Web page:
“He has been dressing up forever, but then he saw the medium of drag and realized that’s what he was already doing,” she explained. “With all of the drag kids, if you look through their histories or photos of them when they were little, they were all doing the same thing: putting on their mom’s clothes or big sister’s shoes, just being fancy.”

Like Nemis Golden, 13-year-old Esai — who has been performing in drag for the past four years as E! The Dragnificent — started dressing up well before officially embracing drag.

“He definitely enjoys tapping into that feminine side of himself and just loves to perform, so that comes naturally,” said Esai’s mother, Andrea, who asked that her family’s surname not be published because they’ve received threats due to their son’s participation in drag.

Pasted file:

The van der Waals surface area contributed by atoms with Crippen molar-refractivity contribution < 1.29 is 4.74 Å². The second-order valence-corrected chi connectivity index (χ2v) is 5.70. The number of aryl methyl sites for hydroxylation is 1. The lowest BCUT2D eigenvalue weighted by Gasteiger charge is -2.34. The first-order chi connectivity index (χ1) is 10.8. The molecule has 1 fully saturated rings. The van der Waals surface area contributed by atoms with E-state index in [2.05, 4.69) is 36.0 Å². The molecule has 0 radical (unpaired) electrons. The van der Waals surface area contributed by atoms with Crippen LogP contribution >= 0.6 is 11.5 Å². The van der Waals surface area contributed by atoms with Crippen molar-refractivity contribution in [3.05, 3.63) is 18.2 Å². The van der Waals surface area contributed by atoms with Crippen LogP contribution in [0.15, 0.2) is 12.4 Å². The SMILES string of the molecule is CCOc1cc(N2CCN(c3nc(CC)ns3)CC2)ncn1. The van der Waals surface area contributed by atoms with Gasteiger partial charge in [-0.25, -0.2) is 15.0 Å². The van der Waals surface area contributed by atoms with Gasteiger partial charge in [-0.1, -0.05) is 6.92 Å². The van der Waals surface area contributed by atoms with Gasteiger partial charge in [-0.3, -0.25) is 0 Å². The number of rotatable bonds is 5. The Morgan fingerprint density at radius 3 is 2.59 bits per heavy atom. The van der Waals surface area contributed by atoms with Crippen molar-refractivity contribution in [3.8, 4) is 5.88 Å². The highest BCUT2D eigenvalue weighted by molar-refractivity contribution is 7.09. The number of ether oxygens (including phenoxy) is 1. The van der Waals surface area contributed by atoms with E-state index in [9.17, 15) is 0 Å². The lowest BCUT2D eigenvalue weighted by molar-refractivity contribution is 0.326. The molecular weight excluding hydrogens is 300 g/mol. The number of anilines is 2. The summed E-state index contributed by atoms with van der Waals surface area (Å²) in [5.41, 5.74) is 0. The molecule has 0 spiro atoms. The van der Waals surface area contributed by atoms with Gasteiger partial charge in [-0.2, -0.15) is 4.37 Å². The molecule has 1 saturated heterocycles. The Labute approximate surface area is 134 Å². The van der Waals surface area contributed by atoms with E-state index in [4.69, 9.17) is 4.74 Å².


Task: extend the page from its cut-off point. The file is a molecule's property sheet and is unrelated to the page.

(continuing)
“He has always been exposed to lots of different types of performers, including drag performers,” Andrea added, “so he gravitated towards it at a very young age.”

Like Jessica Golden, Andrea is very supportive of her child’s love for drag. She even started a drag kids showcase four years ago in her family’s hometown of Pittsburgh.

“It’s a great artistic outlet for them,” she said of the annual event. “The makeup, the costuming, the talent, that’s nothing to sneeze at."

While Esai identifies as “gender fluid,” Nemis Golden identifies as male. Jessica Golden said there are many misconceptions about drag kids — gender identity being among the most common.